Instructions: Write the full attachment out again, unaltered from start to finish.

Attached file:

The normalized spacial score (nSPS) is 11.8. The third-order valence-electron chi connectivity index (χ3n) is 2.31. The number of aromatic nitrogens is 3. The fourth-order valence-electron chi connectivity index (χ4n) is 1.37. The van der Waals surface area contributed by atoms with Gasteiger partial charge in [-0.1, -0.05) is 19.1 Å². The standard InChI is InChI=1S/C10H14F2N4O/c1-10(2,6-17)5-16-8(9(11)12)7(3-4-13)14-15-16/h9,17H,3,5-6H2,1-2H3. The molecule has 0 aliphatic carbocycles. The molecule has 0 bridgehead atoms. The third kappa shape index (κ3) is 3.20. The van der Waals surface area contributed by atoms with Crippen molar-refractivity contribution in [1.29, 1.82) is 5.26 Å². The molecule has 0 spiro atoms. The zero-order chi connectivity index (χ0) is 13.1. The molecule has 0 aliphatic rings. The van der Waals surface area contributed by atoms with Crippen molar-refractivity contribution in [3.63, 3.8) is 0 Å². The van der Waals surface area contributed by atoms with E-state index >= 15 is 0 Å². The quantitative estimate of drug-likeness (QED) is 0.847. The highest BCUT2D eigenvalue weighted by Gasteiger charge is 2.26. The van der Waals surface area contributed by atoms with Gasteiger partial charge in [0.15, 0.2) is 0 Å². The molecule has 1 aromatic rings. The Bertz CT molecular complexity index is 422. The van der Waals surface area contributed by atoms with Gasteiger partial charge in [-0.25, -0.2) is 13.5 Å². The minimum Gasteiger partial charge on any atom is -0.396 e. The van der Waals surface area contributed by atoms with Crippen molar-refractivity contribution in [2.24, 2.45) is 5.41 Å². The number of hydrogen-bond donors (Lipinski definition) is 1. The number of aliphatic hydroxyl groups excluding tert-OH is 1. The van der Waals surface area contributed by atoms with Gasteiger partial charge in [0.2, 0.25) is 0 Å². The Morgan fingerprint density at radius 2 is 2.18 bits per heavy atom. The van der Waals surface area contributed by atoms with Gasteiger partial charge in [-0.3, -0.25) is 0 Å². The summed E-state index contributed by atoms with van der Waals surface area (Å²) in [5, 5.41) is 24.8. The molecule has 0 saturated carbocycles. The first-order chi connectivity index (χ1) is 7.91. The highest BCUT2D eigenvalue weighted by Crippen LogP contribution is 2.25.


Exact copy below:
The normalized spacial score (nSPS) is 11.8. The third-order valence-electron chi connectivity index (χ3n) is 2.31. The number of aromatic nitrogens is 3. The fourth-order valence-electron chi connectivity index (χ4n) is 1.37. The van der Waals surface area contributed by atoms with Gasteiger partial charge in [-0.1, -0.05) is 19.1 Å². The standard InChI is InChI=1S/C10H14F2N4O/c1-10(2,6-17)5-16-8(9(11)12)7(3-4-13)14-15-16/h9,17H,3,5-6H2,1-2H3. The molecule has 0 aliphatic carbocycles. The molecule has 0 bridgehead atoms. The third kappa shape index (κ3) is 3.20. The van der Waals surface area contributed by atoms with Crippen molar-refractivity contribution in [1.29, 1.82) is 5.26 Å². The molecule has 0 spiro atoms. The zero-order chi connectivity index (χ0) is 13.1. The molecule has 0 aliphatic rings. The van der Waals surface area contributed by atoms with Crippen molar-refractivity contribution in [3.63, 3.8) is 0 Å². The van der Waals surface area contributed by atoms with E-state index >= 15 is 0 Å². The quantitative estimate of drug-likeness (QED) is 0.847. The highest BCUT2D eigenvalue weighted by Gasteiger charge is 2.26. The van der Waals surface area contributed by atoms with Gasteiger partial charge in [0.15, 0.2) is 0 Å². The molecule has 1 aromatic rings. The Bertz CT molecular complexity index is 422. The van der Waals surface area contributed by atoms with Gasteiger partial charge in [-0.25, -0.2) is 13.5 Å². The minimum Gasteiger partial charge on any atom is -0.396 e. The van der Waals surface area contributed by atoms with Crippen molar-refractivity contribution in [2.24, 2.45) is 5.41 Å². The number of hydrogen-bond donors (Lipinski definition) is 1. The number of aliphatic hydroxyl groups excluding tert-OH is 1. The van der Waals surface area contributed by atoms with Gasteiger partial charge in [0.2, 0.25) is 0 Å². The Morgan fingerprint density at radius 2 is 2.18 bits per heavy atom. The van der Waals surface area contributed by atoms with Gasteiger partial charge in [-0.3, -0.25) is 0 Å². The summed E-state index contributed by atoms with van der Waals surface area (Å²) in [5, 5.41) is 24.8. The molecule has 0 saturated carbocycles. The first-order chi connectivity index (χ1) is 7.91. The highest BCUT2D eigenvalue weighted by Crippen LogP contribution is 2.25.